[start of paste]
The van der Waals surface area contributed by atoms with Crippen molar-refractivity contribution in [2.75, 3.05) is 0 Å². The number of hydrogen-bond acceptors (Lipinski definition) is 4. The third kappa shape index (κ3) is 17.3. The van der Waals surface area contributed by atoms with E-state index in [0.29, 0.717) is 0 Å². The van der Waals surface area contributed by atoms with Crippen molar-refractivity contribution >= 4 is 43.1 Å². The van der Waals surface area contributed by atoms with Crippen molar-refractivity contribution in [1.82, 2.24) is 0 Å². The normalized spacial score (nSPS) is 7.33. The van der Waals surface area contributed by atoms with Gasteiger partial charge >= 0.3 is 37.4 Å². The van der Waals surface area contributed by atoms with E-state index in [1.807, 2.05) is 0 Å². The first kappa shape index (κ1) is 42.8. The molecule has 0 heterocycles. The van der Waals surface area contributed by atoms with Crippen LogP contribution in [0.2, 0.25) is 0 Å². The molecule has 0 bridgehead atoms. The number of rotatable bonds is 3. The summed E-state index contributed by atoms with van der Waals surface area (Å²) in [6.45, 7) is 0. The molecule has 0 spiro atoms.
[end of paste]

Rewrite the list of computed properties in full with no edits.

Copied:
The van der Waals surface area contributed by atoms with Crippen molar-refractivity contribution in [2.75, 3.05) is 0 Å². The number of hydrogen-bond acceptors (Lipinski definition) is 4. The third kappa shape index (κ3) is 17.3. The van der Waals surface area contributed by atoms with E-state index in [0.29, 0.717) is 0 Å². The van der Waals surface area contributed by atoms with Crippen molar-refractivity contribution >= 4 is 43.1 Å². The van der Waals surface area contributed by atoms with Crippen molar-refractivity contribution in [1.82, 2.24) is 0 Å². The normalized spacial score (nSPS) is 7.33. The van der Waals surface area contributed by atoms with Gasteiger partial charge >= 0.3 is 37.4 Å². The van der Waals surface area contributed by atoms with E-state index in [1.807, 2.05) is 0 Å². The first kappa shape index (κ1) is 42.8. The molecule has 0 heterocycles. The van der Waals surface area contributed by atoms with Crippen LogP contribution in [0.2, 0.25) is 0 Å². The molecule has 0 bridgehead atoms. The number of rotatable bonds is 3. The summed E-state index contributed by atoms with van der Waals surface area (Å²) in [6.45, 7) is 0. The molecule has 0 spiro atoms.